These two characters cross paths many times, from one end of Europe to the other, until coming together for a final confrontation, in Venice, where their identities will finally be revealed to each other.
If that were all there were to it, this would be a fascinating, but ultimately over-long genre novel ­ the historical thriller. But Q is not so much a novel as an anti-novel. The confrontation between the two characters ends up something of an anti-climax. It provides a narrative impulse to get the reader through to the end, but the real narrative strategy it conceals is quite different.
In Q, conflicts are never resolved, merely deflected, transformed, shifted to another level. Yet that does not mean that in renouncing the bourgeois novel's sense of narrative closure and harmony, Q falls for the other dominant form, pulp serial fiction, which creates the necessity for each new installment out of the inevitable incompleteness of the episode. In Q, our hero learns from his struggles, grows wiser, avoids old mistakes. This is a didactic novel, but with a different purpose. It is about learning how to struggle against the ruses of power and get by.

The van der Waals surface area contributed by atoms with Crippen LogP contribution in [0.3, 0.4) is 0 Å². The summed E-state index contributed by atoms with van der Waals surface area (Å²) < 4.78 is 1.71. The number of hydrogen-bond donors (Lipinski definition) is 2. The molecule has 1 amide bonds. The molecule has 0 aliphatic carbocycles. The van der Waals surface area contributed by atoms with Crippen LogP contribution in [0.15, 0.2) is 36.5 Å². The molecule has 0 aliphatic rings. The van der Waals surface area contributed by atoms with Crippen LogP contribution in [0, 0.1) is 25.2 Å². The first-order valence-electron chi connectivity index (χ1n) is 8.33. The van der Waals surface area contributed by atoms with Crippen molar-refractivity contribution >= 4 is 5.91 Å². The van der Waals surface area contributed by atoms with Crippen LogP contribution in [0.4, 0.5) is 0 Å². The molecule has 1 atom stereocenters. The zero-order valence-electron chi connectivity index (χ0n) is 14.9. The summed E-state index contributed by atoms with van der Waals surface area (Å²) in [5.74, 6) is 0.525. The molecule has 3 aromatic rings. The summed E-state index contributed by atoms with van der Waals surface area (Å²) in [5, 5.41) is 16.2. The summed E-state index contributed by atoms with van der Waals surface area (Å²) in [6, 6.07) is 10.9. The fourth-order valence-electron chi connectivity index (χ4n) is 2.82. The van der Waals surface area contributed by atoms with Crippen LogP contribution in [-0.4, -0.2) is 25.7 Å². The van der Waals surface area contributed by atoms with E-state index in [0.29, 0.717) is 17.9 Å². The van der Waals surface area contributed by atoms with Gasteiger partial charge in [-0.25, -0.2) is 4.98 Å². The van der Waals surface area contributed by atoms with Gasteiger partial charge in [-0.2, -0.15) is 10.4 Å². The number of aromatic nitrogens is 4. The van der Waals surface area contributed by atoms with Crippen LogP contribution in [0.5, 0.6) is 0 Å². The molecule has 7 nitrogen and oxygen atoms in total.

One of Q's lessons is not to get too bogged down in identity. Our hero changes his name many times. He adapts, he sheds failed strategies. He finds new friends, new structures of belief and methods for reading the signs.